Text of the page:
Tuesday, May 16, 2006


Fish are vertebrate animals that live in water, they have stream lined muscular bodies and they are cold blooded animals. There are three different classes of fish and these include the jawless fish, cartilaginous fish and bony fish. Fish can be found world wide and exhibit amazing adaptations to live in every kind of water habitat. Some fish live exclusively in saltwater, some in fresh water and others in mixed water.

Bony fish are fish that have a skeleton made of bone. They have teeth that are fixed into the upper jaw and have a swim bladder (an air filled sac that helps them with resilience) that opens into the gullet. They are the members of animals called vertebrate. These are animals with backbone. Several examples of this interesting and diverse group are found at sea. They do not have to swim to breath. Most of the fish are bony fish; however sharks, skates and rays are not bony fish.

Cartilaginous fish have the skeleton which is made of cartilage. These include sharks, rays and skates are cartilaginous. Fertilisation of eggs is internal. They have the scales that are placoid and are present all over the body surface. Once their scales are fully formed, they do not to grow but they replaced by new scale once they wear out.

These two fishes differs morphologically, the bony fish are the most diverse and numerous of all vertebrates. They differ from most of the cartilaginous fishes because they have a terminal mouth and a flap covering the gills most of them have a swim bladder which is ordinary use to adjust their buoyancy. Their skin has many mucus glands and is usually adorned with teeth. Most of their skeleton is bone that of sturgeon and few others is largely made of cartilage. In modern cartilaginous fish, lungs or swim bladder-like structures are absent efforts of swimming.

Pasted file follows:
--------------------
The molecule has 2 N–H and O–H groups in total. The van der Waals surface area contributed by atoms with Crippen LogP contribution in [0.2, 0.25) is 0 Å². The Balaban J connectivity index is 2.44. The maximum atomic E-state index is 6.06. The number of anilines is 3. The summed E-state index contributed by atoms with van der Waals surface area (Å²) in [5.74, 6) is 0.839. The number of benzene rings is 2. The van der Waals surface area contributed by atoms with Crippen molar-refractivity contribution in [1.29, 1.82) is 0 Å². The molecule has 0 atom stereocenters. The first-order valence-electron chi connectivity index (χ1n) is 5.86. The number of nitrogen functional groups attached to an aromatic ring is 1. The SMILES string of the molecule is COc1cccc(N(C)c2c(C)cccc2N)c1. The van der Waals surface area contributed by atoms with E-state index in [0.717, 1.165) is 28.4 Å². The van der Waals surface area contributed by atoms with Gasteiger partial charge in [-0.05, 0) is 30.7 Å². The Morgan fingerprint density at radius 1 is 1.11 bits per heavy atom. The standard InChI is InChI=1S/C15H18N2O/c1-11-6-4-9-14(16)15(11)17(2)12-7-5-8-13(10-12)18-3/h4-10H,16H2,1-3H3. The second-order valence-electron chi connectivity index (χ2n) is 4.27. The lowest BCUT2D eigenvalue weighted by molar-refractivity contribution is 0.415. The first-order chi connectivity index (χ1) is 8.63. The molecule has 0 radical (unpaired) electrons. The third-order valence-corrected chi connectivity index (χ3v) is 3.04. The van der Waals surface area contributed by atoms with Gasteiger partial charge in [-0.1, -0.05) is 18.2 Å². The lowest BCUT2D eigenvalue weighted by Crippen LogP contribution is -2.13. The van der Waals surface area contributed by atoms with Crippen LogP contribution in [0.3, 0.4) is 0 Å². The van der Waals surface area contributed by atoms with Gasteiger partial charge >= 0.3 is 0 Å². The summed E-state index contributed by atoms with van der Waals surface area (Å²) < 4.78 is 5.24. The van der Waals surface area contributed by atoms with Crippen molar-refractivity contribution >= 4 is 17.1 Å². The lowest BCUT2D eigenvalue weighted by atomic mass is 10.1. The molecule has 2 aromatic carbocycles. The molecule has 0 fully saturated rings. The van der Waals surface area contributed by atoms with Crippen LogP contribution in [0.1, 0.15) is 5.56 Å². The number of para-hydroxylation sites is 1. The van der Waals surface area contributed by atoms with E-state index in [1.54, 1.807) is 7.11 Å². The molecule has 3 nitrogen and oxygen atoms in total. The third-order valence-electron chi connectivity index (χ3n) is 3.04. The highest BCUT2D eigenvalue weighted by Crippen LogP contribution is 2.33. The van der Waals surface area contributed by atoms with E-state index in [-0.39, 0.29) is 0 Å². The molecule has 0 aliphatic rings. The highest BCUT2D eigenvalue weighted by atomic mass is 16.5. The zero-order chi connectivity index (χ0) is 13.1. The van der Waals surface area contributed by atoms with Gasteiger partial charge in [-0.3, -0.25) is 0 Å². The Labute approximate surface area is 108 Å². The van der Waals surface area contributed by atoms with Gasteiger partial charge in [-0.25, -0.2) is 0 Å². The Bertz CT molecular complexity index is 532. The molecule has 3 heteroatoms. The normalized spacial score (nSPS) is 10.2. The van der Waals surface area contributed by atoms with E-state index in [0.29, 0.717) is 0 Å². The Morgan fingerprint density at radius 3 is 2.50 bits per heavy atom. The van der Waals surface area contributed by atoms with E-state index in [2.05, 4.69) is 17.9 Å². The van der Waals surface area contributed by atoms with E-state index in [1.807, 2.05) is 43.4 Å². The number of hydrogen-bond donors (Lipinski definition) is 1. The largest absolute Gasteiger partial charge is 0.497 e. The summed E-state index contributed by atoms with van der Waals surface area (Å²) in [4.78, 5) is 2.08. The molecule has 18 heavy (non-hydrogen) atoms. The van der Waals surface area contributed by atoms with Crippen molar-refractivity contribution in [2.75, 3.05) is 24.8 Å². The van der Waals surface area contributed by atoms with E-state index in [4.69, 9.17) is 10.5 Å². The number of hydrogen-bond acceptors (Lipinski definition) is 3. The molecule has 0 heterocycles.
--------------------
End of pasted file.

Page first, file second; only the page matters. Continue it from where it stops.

The bony fish have the skeleton with as small as amount of cartilage whereas the cartilaginous fish contains cartage only. Bony fish are able to swim backward and forward whereas the cartilaginous fish only able to swim forward. The cartilaginous fish consist of gill slits but no gills cover and the bony fish are covered with gill slits. The skin characterised of Slipper overlapping scales in bony fishes and in cartilaginous fish the skin is denticle rough sandpaper like placoid scales.

The bony have very good eyesight to avoid being prey. A swimming bladder keeps them floating just like fish on Earth. The unique thing about their swimming bladder is that they can efficiently extract oxygen from the water to fill their swimming bladders. The Cartilaginous fish do not have good eyesight; they make up for this with a good sense of smell. They are common in all the seas of Gump from the polar latitudes to the tropics.


1. Hudson valley community college, 2000, life in the water, [Internet] Online Access: 2006 May 15 10:00 [cited 2006 May 16] Available from:

2. National geographic, 2000, fish of planet, [Internet] Online Access: 2006 May 15 13:00 [cited 2006 May 16] Available from: http://curriculum.calstatela.edu/courses/builders/planets2000/Gump/Limon/AQAnimal3/FISH.html#Bony

Mr Lufuno Mukwevho
CSIR Pretoria
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Email: lmukwevho@csir.co.za
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